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DHS Head Won’t Commit to Defending DACA

July 13, 2017

U.S. Secretary of Homeland Security John Kelly told Democrats of the Congressional Hispanic Caucus that he could not commit to the Trump administration defending the Deferred Action for Childhood Arrivals program, which provides protection against deportation and two-year renewable work permits for certain undocumented immigrants who were brought to the U.S. as children, CNN reported. Kelly told lawmakers that while he personally supports the DACA program, legal experts have told him it’s unlikely to survive a court challenge.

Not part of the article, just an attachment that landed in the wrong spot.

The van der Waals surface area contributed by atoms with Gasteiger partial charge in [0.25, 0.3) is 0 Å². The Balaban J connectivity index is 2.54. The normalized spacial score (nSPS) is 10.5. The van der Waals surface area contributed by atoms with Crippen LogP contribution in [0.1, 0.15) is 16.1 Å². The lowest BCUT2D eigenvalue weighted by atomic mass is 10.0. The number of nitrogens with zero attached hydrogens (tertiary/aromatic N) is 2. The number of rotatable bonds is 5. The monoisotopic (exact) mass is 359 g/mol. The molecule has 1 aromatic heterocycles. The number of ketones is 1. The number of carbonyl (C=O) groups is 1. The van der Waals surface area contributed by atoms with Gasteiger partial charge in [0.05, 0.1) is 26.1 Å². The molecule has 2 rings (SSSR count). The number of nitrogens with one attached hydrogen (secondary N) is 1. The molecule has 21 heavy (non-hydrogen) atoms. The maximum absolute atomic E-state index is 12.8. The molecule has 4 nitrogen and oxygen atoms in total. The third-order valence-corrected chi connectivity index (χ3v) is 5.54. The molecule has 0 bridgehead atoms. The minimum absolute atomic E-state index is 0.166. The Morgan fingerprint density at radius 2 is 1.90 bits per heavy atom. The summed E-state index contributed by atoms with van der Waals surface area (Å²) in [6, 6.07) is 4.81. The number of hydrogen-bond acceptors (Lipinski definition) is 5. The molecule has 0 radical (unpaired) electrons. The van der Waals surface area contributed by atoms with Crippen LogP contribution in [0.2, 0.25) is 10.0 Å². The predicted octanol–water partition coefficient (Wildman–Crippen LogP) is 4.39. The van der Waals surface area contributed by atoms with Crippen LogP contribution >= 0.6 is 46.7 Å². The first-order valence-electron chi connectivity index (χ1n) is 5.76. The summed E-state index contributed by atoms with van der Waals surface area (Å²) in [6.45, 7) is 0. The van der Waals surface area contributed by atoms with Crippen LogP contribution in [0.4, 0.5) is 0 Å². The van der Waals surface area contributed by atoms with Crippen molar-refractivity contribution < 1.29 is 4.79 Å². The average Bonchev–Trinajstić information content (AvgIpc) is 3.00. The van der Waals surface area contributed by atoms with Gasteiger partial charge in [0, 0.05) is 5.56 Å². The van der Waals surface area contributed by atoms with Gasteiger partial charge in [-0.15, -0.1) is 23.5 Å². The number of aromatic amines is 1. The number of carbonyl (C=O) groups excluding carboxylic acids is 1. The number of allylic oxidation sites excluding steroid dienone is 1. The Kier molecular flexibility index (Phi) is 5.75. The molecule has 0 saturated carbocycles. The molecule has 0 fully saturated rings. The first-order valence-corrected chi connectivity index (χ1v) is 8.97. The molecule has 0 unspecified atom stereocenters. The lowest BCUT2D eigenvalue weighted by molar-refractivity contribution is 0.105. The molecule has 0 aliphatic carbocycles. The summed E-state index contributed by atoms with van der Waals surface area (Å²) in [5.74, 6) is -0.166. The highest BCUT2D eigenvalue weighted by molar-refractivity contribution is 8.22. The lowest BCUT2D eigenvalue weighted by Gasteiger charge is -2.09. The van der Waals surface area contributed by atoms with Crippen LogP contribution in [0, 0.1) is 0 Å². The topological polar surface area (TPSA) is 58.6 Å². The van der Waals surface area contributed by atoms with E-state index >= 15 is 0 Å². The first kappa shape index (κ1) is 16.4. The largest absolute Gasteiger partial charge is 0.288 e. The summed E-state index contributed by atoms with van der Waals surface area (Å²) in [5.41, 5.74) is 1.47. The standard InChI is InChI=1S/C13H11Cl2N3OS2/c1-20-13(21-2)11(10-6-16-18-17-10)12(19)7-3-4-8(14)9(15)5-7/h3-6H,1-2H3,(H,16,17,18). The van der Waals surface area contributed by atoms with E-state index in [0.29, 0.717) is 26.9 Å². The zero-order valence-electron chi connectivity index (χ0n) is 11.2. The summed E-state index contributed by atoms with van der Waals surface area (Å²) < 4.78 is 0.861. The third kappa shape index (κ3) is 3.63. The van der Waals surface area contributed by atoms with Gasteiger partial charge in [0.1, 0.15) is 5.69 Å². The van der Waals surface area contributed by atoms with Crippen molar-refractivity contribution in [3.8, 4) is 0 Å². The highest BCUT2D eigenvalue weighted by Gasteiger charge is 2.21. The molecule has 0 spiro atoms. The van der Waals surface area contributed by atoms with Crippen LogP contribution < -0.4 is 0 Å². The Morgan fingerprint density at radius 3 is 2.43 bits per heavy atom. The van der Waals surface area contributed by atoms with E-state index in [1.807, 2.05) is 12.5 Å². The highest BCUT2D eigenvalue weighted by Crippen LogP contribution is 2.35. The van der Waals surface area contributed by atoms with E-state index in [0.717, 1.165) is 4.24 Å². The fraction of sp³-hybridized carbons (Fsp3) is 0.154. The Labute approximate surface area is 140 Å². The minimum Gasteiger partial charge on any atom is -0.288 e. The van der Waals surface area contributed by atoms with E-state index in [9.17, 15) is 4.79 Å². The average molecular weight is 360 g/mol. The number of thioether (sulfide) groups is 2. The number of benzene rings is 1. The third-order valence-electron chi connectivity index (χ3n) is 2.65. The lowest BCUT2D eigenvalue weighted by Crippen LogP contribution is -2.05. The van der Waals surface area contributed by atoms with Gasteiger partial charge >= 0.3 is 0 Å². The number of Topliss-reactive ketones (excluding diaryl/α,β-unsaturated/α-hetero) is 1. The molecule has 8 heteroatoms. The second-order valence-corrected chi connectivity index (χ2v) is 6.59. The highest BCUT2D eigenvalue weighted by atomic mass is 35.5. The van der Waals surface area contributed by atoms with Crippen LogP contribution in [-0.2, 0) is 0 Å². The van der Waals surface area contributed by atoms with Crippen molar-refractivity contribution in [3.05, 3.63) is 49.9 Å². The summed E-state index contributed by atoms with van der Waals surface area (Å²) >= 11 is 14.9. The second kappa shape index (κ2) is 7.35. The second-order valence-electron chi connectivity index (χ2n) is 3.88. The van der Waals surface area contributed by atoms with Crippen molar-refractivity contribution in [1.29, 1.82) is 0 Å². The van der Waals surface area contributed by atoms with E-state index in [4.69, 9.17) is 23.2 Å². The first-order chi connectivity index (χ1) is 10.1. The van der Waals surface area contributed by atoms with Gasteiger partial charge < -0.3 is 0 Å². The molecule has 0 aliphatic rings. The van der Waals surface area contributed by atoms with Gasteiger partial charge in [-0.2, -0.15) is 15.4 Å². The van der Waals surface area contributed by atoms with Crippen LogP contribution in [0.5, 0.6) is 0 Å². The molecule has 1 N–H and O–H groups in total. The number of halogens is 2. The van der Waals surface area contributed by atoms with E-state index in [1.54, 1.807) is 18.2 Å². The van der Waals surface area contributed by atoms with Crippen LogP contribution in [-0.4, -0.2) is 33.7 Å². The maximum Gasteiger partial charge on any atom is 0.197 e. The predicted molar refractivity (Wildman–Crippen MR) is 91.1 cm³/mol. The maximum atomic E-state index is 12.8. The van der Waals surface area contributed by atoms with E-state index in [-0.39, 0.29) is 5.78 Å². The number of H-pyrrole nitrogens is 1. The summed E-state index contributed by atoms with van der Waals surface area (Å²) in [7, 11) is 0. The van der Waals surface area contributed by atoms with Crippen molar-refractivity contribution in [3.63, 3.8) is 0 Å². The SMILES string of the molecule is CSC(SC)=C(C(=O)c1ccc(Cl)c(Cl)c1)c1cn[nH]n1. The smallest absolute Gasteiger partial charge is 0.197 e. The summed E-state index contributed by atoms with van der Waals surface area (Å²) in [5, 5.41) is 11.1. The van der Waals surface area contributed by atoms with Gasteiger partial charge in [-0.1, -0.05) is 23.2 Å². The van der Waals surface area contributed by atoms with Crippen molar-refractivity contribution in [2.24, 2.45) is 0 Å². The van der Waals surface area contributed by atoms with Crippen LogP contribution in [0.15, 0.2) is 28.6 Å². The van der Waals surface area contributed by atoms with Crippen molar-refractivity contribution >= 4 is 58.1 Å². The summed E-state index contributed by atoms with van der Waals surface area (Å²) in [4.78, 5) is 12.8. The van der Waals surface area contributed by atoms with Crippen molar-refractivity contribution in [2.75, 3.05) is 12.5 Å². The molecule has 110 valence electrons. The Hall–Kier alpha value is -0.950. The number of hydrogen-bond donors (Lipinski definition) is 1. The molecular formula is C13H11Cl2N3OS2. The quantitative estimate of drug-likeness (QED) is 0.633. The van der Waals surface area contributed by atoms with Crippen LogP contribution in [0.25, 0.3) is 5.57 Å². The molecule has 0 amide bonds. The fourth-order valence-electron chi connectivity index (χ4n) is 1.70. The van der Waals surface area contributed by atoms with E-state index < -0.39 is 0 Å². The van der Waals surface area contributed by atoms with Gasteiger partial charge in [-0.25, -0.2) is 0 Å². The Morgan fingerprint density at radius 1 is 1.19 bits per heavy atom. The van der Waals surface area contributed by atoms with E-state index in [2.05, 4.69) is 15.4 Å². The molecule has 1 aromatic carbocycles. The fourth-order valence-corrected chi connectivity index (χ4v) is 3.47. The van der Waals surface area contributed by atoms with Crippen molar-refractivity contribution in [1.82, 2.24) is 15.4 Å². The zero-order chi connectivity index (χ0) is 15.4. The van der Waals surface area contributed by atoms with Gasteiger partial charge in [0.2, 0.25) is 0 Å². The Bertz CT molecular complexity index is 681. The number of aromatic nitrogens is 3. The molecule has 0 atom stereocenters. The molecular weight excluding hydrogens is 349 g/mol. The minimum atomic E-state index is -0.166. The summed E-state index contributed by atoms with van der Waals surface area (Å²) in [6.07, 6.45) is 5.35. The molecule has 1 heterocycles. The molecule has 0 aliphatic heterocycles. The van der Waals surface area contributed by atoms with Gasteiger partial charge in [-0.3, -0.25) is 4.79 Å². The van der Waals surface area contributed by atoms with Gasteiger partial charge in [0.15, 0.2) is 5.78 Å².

Ten Republican state attorneys general said last month that they would sue to end DACA if the Trump administration does not phase it out. They argue that the program, which President Obama created under his executive authority, is unlawful in that it “unilaterally confers eligibility for work authorization and lawful presence without any statutory authorization from Congress.”

President Trump pledged to eliminate DACA as a candidate but has since softened his tone, saying he wants to deal with DACA "with heart," without committing to keeping the program in place. A wide swath of college leaders have called for the continuation of the program, stressing its benefit to current and former students who through DACA are able to pursue professional careers and contribute to their communities and the economy.


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